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WHAT ORGANIZATIONAL STRUCTURES DO BUSINESSES USE TO MANAGE THEIR BRANDS?

There are many different organizational structures for managing brands. Factors such as company size, financial resources, and growth expectations usually determine which structure to use. The basic structures include brand management, category management, target market management, regional management, and continental and global management

WHAT ARE THE SPECIFIC MARKETING DECISIONS A BRAND MANAGER IS RESPONSIBLE FOR?

The key decisions in product management concern the development of new products and the rejuvenation of current products. The brand manager oversees seven steps in the process of developing and marketing a new product: idea generation, screening, concept development and testing, business analysis, product development, test marketing and marketing planning, and commercialization. Regarding current products, decisions revolve around product modifications and design changes, alterations to marketing mix strategies, and whether to keep a product in the market or withdraw it.

HOW DO PRODUCT LIFE CYCLE STAGES INFLUENCE A BRAND MANAGER'S MARKETING DECISIONS?

The product life cycle refers to the stages a product passes through from its introduction to its withdrawal from the market. The life cycle involves four stages: introduction, growth, maturity, and decline. The marketing strategies employed by the firm vary considerably from stage to stage. The brand manager tends to be aggressive with his or her marketing strategies in the introduction and growth stages. Marketing objectives in these stages focus on creating awareness and interest in a brand and encouraging trial and repeat purchases. Competition forces each brand to clearly differentiate itself from the others. Marketing spending tends to be high in the introduction and growth stages.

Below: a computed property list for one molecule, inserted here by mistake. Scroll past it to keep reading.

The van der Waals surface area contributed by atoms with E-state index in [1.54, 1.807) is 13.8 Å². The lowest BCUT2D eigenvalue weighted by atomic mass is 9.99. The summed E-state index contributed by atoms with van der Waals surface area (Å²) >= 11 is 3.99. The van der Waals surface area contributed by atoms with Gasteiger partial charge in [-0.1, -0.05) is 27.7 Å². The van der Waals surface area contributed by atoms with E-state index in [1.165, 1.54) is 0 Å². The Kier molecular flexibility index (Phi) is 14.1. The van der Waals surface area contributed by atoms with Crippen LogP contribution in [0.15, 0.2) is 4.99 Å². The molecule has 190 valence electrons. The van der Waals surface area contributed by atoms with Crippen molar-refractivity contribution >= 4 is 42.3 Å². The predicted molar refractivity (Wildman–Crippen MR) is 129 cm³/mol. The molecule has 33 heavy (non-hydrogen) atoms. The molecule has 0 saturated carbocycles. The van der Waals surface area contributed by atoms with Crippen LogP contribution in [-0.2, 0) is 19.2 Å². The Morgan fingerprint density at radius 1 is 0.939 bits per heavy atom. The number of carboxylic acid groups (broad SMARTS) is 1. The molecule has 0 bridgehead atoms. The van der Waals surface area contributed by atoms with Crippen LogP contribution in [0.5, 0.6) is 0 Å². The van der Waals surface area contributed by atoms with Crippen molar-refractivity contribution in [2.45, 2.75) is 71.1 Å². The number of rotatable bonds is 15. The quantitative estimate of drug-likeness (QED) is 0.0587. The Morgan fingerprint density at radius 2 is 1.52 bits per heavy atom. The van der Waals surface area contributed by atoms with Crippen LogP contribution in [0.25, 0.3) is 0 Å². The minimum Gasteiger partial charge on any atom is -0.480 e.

In the mature stage, the brand manager is more concerned with protecting a brand's position. Marketing strategies focus less on expensive advertising and more on promotional incentives that encourage brand loyalty. It is also a time when managers look at strategies to rejuvenate their brand. The objective is to extend the product's life cycle. Strategies to extend the life cycle include attracting new markets, altering the product by making quality, feature, or style improvements; adding line extensions; or changing the other components of the marketing mix.

In the decline stage the brand manager begins planning a product's withdrawal from the market. The manager will cut advertising and promotion expenditures to maximize profit or minimize potential losses and to generate funds that can be invested in new products with greater profit potential.

The length of a product's life cycle can vary. Some cycles are short (fads), while others are long (fashions). Regardless of the length of the cycle, the manager's primary objective is to generate profits. Profits are maximized in the late growth and mature stages of the product life cycle; hence, organizations initiate strategies for extending these phases. The speed at which consumers accept a product has an influence on the length and shape of the product's life cycle.